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Wetlands are highly productive ecosystem and the most biologically diverse habitats on earth. In addition to this, wetlands are of critical importance for sustenance and survival of humans too, as their functionality range from climate control to flood attenuation etc. It is due to these reasons that wetlands are accredited international importance under international environmental concerns and are a relevant subject matter of serious research and analytical study. However, it happens to be a matter of grave concern that wetlands in Asia and particularly India are disappearing and almost on the verge of global non-existence. Highlighting an alarming trend, the ‘Global Wetland Outlook’ has flagged that at-least 35 % of the world’s natural habitat has been lost since 1970.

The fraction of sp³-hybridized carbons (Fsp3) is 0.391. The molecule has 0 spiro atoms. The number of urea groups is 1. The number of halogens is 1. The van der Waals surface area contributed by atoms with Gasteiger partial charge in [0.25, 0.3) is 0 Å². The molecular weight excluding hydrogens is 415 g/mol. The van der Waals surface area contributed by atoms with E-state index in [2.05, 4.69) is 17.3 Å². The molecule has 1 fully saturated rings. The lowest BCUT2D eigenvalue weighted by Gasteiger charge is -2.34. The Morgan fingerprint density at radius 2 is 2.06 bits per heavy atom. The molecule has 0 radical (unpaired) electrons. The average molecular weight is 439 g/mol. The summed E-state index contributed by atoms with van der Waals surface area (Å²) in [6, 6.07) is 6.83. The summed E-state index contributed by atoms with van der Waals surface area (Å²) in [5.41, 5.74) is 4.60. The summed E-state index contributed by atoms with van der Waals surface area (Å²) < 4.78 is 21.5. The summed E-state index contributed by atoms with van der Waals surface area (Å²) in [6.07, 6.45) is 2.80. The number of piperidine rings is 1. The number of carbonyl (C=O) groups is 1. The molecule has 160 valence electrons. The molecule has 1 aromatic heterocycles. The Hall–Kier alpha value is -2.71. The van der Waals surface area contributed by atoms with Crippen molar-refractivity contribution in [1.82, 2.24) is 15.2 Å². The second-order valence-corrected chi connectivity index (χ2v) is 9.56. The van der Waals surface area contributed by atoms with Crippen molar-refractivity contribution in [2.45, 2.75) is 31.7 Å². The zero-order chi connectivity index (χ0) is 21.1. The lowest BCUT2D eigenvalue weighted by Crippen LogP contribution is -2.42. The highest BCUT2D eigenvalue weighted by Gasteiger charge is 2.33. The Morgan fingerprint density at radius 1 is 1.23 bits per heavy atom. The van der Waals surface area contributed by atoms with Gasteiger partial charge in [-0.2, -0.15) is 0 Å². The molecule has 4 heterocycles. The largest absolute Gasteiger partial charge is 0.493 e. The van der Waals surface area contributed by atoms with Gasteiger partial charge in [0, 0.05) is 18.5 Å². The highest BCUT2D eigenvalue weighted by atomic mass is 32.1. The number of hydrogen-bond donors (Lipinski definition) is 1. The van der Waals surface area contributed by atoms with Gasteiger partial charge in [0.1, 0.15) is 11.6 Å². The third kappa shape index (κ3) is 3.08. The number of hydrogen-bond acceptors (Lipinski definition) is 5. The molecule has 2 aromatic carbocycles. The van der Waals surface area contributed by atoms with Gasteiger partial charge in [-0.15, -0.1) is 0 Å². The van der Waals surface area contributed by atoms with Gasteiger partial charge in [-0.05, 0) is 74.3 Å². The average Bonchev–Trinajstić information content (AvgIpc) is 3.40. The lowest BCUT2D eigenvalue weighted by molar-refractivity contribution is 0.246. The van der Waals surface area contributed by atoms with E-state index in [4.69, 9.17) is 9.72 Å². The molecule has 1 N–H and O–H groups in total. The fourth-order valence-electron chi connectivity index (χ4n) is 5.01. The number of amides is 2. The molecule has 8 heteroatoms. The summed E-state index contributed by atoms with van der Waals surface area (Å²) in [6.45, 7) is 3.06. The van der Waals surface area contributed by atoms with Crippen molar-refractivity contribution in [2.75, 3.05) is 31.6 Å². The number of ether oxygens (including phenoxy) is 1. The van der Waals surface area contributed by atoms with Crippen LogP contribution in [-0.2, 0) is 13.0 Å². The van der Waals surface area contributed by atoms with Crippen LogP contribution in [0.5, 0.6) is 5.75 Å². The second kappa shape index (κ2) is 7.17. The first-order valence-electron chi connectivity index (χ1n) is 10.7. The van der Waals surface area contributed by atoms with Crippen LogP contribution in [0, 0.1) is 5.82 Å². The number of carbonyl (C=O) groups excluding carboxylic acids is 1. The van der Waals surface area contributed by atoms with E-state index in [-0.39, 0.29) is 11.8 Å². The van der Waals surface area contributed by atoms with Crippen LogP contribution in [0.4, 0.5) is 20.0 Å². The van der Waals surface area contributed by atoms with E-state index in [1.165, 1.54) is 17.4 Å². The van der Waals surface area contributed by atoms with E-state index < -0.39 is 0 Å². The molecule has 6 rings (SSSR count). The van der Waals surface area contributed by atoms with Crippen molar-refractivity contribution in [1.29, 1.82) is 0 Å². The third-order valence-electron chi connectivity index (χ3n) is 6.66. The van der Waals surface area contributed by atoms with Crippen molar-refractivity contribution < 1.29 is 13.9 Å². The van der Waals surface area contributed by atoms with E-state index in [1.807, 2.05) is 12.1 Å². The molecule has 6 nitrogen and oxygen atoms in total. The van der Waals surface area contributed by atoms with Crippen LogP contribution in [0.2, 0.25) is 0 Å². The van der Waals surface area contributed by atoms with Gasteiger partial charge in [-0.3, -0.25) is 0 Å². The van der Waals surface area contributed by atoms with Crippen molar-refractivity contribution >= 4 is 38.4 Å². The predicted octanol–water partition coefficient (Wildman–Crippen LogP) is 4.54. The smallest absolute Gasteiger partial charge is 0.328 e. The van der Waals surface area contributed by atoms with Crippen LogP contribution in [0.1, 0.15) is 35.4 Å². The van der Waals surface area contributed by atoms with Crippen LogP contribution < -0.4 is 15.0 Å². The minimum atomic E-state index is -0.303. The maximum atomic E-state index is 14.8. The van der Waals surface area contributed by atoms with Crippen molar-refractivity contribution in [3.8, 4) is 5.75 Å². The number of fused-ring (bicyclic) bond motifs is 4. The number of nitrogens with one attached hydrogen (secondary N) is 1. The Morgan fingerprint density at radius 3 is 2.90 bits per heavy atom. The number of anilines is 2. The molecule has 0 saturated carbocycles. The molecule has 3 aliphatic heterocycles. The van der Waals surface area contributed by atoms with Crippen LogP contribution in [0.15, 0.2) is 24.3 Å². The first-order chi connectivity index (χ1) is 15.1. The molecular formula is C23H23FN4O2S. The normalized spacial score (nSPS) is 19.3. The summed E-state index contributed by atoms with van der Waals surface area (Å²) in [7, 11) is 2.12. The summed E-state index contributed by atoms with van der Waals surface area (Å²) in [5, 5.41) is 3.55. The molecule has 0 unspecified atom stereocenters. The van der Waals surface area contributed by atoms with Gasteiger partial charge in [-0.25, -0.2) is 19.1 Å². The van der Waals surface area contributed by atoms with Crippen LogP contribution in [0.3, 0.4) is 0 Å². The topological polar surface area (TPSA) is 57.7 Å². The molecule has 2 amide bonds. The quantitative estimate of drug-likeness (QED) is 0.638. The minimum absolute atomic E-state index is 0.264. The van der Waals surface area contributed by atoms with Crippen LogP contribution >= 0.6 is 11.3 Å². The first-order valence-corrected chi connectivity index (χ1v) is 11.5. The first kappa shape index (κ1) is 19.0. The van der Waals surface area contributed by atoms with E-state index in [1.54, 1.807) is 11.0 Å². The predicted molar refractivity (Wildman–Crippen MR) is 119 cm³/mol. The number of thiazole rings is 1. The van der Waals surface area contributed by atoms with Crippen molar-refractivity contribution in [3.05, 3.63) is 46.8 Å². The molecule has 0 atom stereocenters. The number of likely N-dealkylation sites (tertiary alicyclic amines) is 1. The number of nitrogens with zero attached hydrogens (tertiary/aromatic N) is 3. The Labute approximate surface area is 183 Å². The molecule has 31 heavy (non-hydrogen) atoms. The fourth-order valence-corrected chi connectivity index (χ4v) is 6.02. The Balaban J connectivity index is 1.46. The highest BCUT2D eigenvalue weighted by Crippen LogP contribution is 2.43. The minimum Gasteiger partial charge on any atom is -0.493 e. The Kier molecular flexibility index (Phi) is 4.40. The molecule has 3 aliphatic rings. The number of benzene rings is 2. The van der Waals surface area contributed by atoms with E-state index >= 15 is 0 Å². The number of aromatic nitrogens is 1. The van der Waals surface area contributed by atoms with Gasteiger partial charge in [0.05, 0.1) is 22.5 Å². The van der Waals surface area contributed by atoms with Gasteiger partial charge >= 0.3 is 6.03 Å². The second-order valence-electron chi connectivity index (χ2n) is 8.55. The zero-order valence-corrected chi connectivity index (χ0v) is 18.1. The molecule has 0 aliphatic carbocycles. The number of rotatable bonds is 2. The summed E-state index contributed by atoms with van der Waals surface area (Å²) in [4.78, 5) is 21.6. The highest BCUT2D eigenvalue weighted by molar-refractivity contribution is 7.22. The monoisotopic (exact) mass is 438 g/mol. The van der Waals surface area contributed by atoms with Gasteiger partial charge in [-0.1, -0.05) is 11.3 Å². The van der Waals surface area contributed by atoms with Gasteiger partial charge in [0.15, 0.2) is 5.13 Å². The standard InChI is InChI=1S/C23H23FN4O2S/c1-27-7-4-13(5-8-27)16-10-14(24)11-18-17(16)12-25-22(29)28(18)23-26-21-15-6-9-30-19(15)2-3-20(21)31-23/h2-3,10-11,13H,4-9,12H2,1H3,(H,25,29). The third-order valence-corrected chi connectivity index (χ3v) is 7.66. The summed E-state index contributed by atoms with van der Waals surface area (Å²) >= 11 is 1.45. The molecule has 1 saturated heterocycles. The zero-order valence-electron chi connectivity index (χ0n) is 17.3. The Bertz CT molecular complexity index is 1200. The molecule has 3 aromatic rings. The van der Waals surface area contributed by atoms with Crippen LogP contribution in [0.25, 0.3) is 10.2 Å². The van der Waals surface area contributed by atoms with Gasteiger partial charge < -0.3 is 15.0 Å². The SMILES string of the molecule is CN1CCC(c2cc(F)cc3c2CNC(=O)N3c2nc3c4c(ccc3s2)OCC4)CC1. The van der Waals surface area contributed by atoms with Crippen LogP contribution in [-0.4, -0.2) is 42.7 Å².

Same is the situation with the internationally significant Ramsar Sites in Northeast India, which are irrevocably degraded due to human interventions, rampant pollution and flouting of crucially sensitive environmental norms. The irretrievable damage in the form of pollution of the water body has endangered biodiversity, broken ecological chains and also affected local livelihood. The striking paradox however is that even after being backed by an international convention, a concrete national legal framework has not been shaped up to specifically deal with Ramsar sites in India. Also, the umbrella parent national and State laws, rules and regulations have not been able to address the concerns of rampant and unabated environmental pollution. This study therefore is intended to identify at the first place, the environmental threats pertaining to the Ramsar sites of Northeast India and then revolve around scrutinizing the efficacy of laws, institutions and practices in adhering to Ramsar Convention norms.
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